Urinary Tract Infections in Younger Girls – UTIs and What You Need to Know

Sarah Duckworth, DPT

April 24, 2019

What Is a UTI?

A urinary tract infection, or UTI, is diagnosed when there is a presence of infection within your urinary system. This can include your kidneys, ureters, or lower urinary tract (bladder and urethra). In young girls, the lower urinary tract is the most common place for UTIs to develop.

Urinary tract infections affect nearly 150 million people a year worldwide, making them one of the most common bacterial infections. Approximately 8% of girls develop a UTI during childhood, accounting for over 1 million office visits a year in the United States. There are many reasons why a urinary tract infection may occur, but evidence indicates the most common source is Escherichia coli (E. coli) bacteria.

How Do UTIs Develop?

In order for a urinary tract infection to develop, three components are necessary:

  1. A source of the bacteria
  2. A path for the bacteria to travel
  3. A comfortable place for the bacteria to grow
Our GI tract when filled with stool is also filled with bacteria. Interestingly enough, the most common bacteria are E. coli. So with any bowel mass present, there will additionally be a large presence of bacteria. The tiny bacterial organisms travel from the GI tract, to the skin of the perineum, over to the urethra and then into the bladder where the organisms can flourish and grow.

Our school-aged children are often not encouraged to drink enough water and are not always encouraged to go to the bathroom. If they do go to the bathroom, they typically do not spend a lot of time in there and will rush out. These habits contribute to the development of constipation as well as the improper emptying of the bladder. Additional poor habits can include: urinating with her legs together or in a squat/hover position (this reduces the ability for the muscles to relax or for the urine to fully exit), not wiping sufficiently to remove the urine from the skin, and using irritating lye-based soaps.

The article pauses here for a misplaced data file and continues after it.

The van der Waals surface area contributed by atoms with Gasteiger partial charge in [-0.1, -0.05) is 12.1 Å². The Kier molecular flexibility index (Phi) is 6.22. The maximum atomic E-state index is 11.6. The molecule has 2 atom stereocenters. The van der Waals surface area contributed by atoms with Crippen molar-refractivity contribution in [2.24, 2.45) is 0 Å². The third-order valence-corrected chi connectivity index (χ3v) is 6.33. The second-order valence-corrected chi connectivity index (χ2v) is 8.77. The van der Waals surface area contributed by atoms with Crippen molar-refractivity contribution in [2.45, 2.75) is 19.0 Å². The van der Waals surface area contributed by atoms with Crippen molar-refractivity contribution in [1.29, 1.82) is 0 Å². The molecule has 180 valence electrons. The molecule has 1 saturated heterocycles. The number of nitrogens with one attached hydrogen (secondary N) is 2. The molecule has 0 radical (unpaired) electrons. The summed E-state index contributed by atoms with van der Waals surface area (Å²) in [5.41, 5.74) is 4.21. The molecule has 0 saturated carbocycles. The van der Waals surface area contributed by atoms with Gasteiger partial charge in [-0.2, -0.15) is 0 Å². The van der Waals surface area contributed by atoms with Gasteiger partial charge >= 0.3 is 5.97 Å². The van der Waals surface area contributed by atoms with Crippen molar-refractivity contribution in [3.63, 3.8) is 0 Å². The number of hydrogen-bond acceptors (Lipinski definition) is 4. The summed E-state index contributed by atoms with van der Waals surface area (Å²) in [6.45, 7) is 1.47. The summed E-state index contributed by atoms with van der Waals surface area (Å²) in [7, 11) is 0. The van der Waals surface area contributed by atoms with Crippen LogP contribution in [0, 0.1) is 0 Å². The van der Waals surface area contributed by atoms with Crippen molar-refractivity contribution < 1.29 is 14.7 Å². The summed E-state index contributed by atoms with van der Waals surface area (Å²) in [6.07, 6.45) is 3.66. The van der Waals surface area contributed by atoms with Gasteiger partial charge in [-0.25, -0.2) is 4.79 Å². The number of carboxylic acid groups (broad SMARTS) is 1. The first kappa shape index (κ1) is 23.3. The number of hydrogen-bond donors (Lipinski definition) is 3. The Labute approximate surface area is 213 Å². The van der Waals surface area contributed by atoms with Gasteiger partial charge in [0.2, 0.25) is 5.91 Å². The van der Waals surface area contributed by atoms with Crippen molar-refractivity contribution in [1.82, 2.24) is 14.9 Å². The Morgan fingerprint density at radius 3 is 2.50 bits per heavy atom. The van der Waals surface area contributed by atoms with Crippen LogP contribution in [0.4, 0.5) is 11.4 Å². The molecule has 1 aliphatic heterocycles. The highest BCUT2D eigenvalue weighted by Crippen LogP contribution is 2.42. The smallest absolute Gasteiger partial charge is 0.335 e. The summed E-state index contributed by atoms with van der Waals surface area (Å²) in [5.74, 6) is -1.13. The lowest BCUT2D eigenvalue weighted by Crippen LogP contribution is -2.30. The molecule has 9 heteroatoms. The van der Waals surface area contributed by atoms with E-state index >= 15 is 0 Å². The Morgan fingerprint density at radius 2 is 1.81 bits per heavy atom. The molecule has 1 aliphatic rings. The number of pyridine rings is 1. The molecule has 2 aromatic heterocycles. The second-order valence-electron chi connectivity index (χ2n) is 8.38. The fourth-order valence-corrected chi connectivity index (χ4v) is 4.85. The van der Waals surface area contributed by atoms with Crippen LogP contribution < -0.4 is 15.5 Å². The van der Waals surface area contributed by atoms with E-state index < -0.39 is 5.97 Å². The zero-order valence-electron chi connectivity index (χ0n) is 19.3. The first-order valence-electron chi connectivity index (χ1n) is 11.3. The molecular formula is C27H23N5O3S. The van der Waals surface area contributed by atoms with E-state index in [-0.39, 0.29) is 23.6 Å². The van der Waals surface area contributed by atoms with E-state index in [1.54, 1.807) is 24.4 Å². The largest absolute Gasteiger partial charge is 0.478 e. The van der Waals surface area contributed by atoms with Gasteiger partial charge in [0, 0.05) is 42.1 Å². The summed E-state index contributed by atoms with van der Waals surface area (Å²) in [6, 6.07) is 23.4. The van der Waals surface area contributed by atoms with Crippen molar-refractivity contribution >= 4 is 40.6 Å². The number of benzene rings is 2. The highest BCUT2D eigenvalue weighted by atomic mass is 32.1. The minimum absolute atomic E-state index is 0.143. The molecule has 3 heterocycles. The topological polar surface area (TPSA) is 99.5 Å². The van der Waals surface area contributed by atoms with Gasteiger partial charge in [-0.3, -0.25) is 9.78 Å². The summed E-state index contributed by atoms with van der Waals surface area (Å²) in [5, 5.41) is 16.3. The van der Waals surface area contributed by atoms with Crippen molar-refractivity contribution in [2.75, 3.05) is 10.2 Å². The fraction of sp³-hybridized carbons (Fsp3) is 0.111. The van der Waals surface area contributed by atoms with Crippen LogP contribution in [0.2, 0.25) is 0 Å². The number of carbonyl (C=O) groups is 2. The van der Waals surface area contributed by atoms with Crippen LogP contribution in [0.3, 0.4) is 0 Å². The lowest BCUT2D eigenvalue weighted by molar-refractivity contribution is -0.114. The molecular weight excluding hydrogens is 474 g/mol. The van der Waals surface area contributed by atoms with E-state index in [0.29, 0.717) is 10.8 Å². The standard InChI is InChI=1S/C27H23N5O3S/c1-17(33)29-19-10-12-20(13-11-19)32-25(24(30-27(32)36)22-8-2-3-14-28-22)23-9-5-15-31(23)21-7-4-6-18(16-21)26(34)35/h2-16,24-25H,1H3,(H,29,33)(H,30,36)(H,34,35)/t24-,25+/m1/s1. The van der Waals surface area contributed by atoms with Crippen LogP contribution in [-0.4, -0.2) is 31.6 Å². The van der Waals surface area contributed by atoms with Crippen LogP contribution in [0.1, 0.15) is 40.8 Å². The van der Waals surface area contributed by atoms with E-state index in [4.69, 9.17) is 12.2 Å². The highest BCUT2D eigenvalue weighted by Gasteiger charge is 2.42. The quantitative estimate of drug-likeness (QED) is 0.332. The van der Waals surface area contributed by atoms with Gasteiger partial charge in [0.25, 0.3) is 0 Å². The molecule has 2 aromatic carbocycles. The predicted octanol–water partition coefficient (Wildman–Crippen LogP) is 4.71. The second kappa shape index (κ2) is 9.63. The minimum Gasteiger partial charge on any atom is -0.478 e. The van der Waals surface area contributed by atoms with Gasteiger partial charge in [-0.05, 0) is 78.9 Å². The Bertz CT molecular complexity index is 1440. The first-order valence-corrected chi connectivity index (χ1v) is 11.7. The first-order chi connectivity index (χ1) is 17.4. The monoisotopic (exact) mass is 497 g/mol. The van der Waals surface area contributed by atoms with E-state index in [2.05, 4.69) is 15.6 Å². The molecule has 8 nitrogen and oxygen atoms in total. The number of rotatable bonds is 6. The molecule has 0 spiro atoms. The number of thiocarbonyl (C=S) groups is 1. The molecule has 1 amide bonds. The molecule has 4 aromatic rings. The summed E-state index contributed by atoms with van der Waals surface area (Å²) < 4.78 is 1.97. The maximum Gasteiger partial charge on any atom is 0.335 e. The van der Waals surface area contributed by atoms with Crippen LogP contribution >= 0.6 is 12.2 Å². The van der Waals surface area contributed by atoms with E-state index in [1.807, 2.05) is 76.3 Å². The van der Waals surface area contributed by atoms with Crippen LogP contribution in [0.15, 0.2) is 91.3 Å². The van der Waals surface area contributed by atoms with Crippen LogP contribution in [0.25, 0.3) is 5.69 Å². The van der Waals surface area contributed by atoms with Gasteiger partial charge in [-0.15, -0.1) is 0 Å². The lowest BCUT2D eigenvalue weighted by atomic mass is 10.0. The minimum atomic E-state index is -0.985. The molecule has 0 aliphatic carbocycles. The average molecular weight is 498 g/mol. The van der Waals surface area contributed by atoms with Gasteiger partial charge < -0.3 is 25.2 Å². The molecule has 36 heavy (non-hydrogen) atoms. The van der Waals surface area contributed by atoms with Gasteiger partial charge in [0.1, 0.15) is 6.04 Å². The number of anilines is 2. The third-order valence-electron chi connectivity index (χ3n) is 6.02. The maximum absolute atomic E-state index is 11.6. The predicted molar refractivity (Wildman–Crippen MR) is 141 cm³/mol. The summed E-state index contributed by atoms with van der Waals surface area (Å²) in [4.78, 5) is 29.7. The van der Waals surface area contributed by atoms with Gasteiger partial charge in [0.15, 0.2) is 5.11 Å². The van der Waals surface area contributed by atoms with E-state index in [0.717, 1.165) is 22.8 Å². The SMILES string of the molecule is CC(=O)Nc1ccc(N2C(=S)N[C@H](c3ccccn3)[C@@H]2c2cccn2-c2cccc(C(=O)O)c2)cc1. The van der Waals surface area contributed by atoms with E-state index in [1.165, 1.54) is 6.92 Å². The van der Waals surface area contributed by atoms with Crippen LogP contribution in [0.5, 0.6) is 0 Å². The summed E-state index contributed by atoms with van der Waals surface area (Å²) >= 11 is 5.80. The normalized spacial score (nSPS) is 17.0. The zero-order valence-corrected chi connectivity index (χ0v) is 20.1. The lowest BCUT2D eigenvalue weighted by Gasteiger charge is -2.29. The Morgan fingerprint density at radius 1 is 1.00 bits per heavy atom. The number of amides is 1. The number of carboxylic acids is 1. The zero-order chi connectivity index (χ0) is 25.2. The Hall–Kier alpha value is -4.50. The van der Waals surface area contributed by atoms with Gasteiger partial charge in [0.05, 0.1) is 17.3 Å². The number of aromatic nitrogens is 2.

Urinary Tract Infections in Younger Girls

How to Reduce Your Chances of Developing a UTI

To help prevent the infections from developing, the source of bacteria needs to be eliminated (reducing constipation by increasing bowel routines), the pathway needs to be inhospitable (keeping the perineum clean) and the bladder needs to stay empty. Additional strategies to reduce the chances of developing a UTI include: drinking enough water to stay hydrated, allowing for proper motility of the bowels, increasing opportunities for voiding, and diluting the urine to reduce the opportunity for bacteria to grow and develop.

There are additional risk factors that can contribute to UTIs or raise your chances of getting a UTI. These include:

  • Female gender, secondary to shorter urethra
  • Constipation
  • Immunocompromised
  • Menopause, secondary to reduction in estrogen
  • Urinary tract abnormalities
  • Catheter usage
  • Difficulty emptying the bladder or holding urine in for too long

Common Symptoms of a UTI in Young Girls

Symptoms of UTIs vary by individual and sometimes younger children will not outwardly express irritation or pain. Younger children may signal a UTI through bedwetting (enuresis) or increased leaking of urine throughout the day. Other symptoms can include:

  • Feeling of incomplete emptying
  • Increased frequency
  • Burning or pain with urination
  • Foul odor
  • Different coloration in urine
  • Abdominal, pelvic or lower back pain

In order to reduce the chances of young girls developing UTIs, it is best to encourage the intake of water, keeping the bladder empty, keeping the bowels moving and keeping the skin clean.

Helman, A. Morgenstern, J., Morris, A. (2017, April 12). Episode 94 UTI Myths and Misconceptions. Retrieved from https://emergencymedicinecases.com/uti-myths-misconceptions/

Hodges, Steve J. (2016, December 6). Why 1 Million Girls a Year Get UTIs. Retrieved from https://www.bedwettingandaccidents.com/single-post/2016/12/06/The-Real-Reason-Young-Girls-Get-UTIs

Hodges, Steve J. It’s No Accident. Lyons Press, 2012.

Mayo Clinic. (1998-2018). Urinary tract infections (UTI).Retrieved from https://www.mayoclinic.org/diseases-conditions/urinary-tract-infection/symptoms-causes/syc-20353447?DSECTION=all&p=1

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